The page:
In our last blog, we talked about Policies and Procedures manuals and the
reasons it is important to have a manual for your firm – no matter the
size. This blog is going to focus on
another important aspect of policies and procedures – your remote workers
More and more firms (and, of course, other businesses) are giving
employees the flexibility of working from home.
In some cases, attorneys will work full time from their home offices. Along with all of the benefits of working
from home, there can be security concerns.
We need to make sure that we are guarding the confidentiality of our
clients just as carefully in these home office situations.
Below is a list of items you may want to consider including in your
remote worker policy:
Employee should have a dedicated workspace.
Computer provided by the firm, accessed by
assigned user only, credentials are never shared, and it is used for work only.
Computer should be locked when not in use and
should be password protected.
Malware/virus software should be maintained and
updated by the firm’s IT personnel.
Wi-Fi/Internet at home – high-speed connection
with ample signal strength and must be secured with WPA or greater encryption.
Laptops should not be accessed in off-site
locations utilizing public/open Wi-Fi connections. If the employee must work at an off-site location,
the employee should use his/her phone as a hot spot.
Laptop should be password protected, encrypted,
and kept safe and secure – preferably never left in the car. If laptop must be left in the car, it should
be put in the trunk or somewhere completely out of sight.
Any documents containing confidential,
privileged or other protected information that are printed at home need to be
No work documents should be accessed from any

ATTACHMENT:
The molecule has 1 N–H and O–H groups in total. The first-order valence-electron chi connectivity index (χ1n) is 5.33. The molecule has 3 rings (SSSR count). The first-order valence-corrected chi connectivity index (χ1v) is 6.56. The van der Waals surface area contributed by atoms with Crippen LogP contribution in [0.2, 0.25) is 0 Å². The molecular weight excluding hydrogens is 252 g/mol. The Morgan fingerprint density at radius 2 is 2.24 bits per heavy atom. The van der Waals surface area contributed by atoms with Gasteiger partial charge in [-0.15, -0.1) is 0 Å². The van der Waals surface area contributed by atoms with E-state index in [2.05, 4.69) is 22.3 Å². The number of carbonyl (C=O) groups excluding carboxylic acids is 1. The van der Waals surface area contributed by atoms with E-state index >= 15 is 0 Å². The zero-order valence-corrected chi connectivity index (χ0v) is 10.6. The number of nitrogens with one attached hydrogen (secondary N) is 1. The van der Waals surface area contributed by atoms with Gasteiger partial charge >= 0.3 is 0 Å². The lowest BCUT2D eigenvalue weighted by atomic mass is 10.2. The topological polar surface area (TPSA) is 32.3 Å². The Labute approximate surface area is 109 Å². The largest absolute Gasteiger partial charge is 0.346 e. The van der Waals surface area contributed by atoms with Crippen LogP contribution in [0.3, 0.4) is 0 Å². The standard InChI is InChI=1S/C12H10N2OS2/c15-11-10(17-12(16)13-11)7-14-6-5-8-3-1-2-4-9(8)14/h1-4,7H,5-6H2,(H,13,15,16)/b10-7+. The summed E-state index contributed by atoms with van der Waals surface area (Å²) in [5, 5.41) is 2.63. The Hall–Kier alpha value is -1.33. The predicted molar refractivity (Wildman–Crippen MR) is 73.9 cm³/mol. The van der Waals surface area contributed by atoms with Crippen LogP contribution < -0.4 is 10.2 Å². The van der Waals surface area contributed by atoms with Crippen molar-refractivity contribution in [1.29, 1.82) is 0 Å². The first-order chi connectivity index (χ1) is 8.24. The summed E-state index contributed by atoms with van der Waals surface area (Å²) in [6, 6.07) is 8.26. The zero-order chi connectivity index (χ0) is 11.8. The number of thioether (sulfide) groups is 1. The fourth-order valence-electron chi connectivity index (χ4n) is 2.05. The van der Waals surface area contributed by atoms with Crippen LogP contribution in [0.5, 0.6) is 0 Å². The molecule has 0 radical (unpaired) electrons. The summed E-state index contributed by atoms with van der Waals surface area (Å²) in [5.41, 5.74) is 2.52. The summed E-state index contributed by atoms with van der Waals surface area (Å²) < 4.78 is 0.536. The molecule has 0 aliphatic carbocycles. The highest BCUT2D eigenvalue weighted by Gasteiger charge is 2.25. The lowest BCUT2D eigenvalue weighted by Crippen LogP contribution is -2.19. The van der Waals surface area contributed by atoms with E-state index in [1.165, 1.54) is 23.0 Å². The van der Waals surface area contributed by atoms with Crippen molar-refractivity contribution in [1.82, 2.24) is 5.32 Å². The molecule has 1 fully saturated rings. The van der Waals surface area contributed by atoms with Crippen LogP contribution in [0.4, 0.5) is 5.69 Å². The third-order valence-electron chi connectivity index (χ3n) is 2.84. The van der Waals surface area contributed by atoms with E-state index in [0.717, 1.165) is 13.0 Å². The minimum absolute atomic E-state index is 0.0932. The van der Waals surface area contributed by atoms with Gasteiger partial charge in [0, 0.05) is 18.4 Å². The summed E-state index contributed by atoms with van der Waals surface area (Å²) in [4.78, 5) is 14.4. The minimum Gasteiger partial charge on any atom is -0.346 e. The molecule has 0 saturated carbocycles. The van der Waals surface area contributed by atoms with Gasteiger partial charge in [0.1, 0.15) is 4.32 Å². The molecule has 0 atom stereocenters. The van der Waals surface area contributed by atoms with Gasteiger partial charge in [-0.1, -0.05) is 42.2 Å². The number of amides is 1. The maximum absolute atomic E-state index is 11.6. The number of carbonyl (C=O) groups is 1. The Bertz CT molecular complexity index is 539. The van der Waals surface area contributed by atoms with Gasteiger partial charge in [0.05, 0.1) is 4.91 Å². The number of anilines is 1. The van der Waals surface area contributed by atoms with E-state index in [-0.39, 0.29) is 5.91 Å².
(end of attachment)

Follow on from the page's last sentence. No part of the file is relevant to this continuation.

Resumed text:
When taking work-related phone calls at home (or
at any other location), employee should make certain no one can hear the
Clients should only be contacted using firm
email accounts. Gmail and other
web-based email accounts are not as secure.
Employees should email personal contacts using
only their personal email accounts.
Personal email accounts should not be integrated with the firm email
The above list is certainly not an exhaustive list but instead offers some
suggestions to get you started. We also advise our clients to institute cell
phone and e-security policies. We recommend working with your IT professional to
develop your own comprehensive remote worker and e-security policies.
Since statistics show that remote work is here to stay, it benefits us,
our clients, and our employees to have clear, specific guidelines in
I am a NC licensed attorney and practice in The Brocker Law Firm, P.A. I represent attorneys before the State Bar on grievance matters, and also counsel attorneys on ethics matters. I previously served as Assistant Ethics Counsel to the NC State Bar for over 10 years. View complete profile